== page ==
72. Lizard Social Behavior
  73. Exercises for Gentlemen: 50 Exercises To Do With Your Suit On
  74. Pennsylvania Dutch Cook Book 1969
  75. How to Speak Cat
  76. Fantasy: The Incredible Cabbage Patch Phenomenon
  77. Was Karl Marks a Satanist? 
  78. Making Wooden Toys
  79. Once Upon a Thyme - 1982 Women's Club of Evanston, Illinois
  80. Travel Guide to Belize
  81. A Harry Potter Book - D8 to see which. 
  82. What's Wrong With my Snake? 
  83. Chilton's Auto Repair Manual 1954 - 1963
  84. Chilton's Auto Repair Manual 1986
  85. Stick Making: A Complete Course
  86. Cambodia 1975 - 1982
  87. Krampus: The Devil of Christmas
  88. The Zombie Survival Guide, 2013
  89. Catcher in the Rye
  90. The Toothpick: Technology and Culture
  91. The New McCall's Cook Book - 1971
  92. Make Your Own Sex Toys
  93. A Tree Grows in Brooklyn
  94. 1984
  95. You Can Do Anything With Crepes
  96. The Amityville Horror
  97. Dead Clients Don't Pay: The Bodyguard's Manual
  98. An anthology of short stories about IRS agents who have affairs with alien invaders. 
  99. Land Snails and Slugs of Russia and Adjacent Countries
  100. Gangsta Rap Coloring Book

How I Manage the ConTessa Page Without Going Crazy

Creating ConTessa has been an interesting lesson in self-promotion, marketing, communicating ideas, and generating "buzz". As a general rule, I dislike doing those sorts of things. I'm of the old 'just keep creating stuff and people will show up' mentality, which isn't so helpful when you're trying to get the word out about an event under a tight timeline.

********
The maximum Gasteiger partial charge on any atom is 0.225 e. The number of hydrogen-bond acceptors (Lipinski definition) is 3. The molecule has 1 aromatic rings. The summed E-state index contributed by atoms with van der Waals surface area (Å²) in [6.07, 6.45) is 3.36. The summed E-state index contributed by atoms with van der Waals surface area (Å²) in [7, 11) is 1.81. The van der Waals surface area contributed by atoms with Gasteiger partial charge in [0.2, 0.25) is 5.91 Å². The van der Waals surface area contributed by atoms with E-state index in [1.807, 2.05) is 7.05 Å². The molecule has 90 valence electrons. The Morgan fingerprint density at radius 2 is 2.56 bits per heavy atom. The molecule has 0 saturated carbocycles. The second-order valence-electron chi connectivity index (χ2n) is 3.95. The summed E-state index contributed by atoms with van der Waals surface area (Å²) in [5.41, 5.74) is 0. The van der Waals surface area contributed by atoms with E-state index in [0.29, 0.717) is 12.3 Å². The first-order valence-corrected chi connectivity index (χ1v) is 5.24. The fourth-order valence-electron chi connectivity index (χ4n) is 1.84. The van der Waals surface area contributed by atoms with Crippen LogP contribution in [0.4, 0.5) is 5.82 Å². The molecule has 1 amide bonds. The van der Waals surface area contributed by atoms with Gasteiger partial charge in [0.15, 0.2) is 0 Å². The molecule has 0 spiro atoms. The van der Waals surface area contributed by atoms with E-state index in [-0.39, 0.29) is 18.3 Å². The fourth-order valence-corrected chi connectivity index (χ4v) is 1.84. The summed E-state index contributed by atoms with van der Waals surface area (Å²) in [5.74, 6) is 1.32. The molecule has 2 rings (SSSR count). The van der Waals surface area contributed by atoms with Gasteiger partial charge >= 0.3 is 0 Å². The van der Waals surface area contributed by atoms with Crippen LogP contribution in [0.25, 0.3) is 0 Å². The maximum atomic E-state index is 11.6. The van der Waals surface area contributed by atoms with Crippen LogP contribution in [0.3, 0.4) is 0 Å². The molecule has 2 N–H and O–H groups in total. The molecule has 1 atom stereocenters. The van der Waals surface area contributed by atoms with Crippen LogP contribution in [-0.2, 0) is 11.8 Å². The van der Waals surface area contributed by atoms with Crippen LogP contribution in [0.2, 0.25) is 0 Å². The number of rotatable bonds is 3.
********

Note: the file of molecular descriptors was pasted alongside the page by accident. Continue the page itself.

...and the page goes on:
So, we tried close to everything to get the word out. Some worked, some didn't, but at this point the first burst need for attention is over and we can go back to the 'just keep creating stuff and people will show up' mentality. That's partially because we've gotten some word out, and partially because we just don't have the time. It takes a ridiculous amount of time to sustain any sort of marketing presence, and that takes its toll on a volunteer workforce pretty quickly.

There are a few things that have stuck, but I want to talk about just one of them for today's post. If you follow the +ConTessa page, follow @ConTessaOnline on Twitter, or the ConTessa Page on Facebook, you'll have seen a steady stream of what I like to call "gamespiration".

These are awesome images that fit with the theme of the convention and tabletop gaming all together. We also have a board on Pinterest that +Sarah Richardson largely maintains. Sarah pins cool stuff there as she finds it, and I often go through it and Buffer most - if not all - of them, and also add my own.

Buffer you say?



Buffer allows you to set up a schedule, then load up your buffer with posts to be made to various social media over the course of that schedule. They have interfaces into Twitter, Facebook profiles, pages, and groups, LinkedIn profiles, groups, and pages, app.net, and Google+ pages. Unfortunately, you can't connect it to your Google+ profile (just pages), but I'm sure that will be added if it's available. 

Further, with the Buffer Chrome Extension, you can turn any image on any web page into an image post, among many other additions. Buffer is also available in about a bazillion feed readers, social media apps, and other goodies. Once you start Buffering, you can Buffer nearly anywhere...